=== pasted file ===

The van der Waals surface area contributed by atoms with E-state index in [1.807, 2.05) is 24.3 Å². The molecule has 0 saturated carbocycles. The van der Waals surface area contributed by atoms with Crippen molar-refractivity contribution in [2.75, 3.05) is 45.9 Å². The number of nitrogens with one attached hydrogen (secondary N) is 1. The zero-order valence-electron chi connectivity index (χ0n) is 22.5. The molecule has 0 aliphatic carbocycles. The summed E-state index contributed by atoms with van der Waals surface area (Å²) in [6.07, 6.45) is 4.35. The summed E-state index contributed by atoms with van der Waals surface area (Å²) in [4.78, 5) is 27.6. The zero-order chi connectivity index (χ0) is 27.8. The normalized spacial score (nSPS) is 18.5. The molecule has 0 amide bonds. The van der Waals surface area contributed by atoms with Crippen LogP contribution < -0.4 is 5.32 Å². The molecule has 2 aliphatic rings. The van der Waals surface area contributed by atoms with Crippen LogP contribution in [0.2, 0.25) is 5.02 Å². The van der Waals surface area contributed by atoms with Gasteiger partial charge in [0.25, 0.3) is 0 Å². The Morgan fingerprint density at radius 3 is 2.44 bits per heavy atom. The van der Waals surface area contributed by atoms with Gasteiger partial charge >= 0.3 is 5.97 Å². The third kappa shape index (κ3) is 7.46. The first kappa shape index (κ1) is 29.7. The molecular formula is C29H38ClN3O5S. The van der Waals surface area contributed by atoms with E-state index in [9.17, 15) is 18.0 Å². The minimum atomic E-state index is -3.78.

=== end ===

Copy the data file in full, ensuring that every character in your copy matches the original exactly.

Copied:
The van der Waals surface area contributed by atoms with E-state index in [1.807, 2.05) is 24.3 Å². The molecule has 0 saturated carbocycles. The van der Waals surface area contributed by atoms with Crippen molar-refractivity contribution in [2.75, 3.05) is 45.9 Å². The number of nitrogens with one attached hydrogen (secondary N) is 1. The zero-order valence-electron chi connectivity index (χ0n) is 22.5. The molecule has 0 aliphatic carbocycles. The summed E-state index contributed by atoms with van der Waals surface area (Å²) in [6.07, 6.45) is 4.35. The summed E-state index contributed by atoms with van der Waals surface area (Å²) in [4.78, 5) is 27.6. The zero-order chi connectivity index (χ0) is 27.8. The normalized spacial score (nSPS) is 18.5. The molecule has 0 amide bonds. The van der Waals surface area contributed by atoms with Crippen LogP contribution < -0.4 is 5.32 Å². The molecule has 2 aliphatic rings. The van der Waals surface area contributed by atoms with Crippen LogP contribution in [0.2, 0.25) is 5.02 Å². The van der Waals surface area contributed by atoms with Gasteiger partial charge in [0.25, 0.3) is 0 Å². The Morgan fingerprint density at radius 3 is 2.44 bits per heavy atom. The van der Waals surface area contributed by atoms with Gasteiger partial charge >= 0.3 is 5.97 Å². The third kappa shape index (κ3) is 7.46. The first kappa shape index (κ1) is 29.7. The molecular formula is C29H38ClN3O5S. The van der Waals surface area contributed by atoms with E-state index in [9.17, 15) is 18.0 Å². The minimum atomic E-state index is -3.78.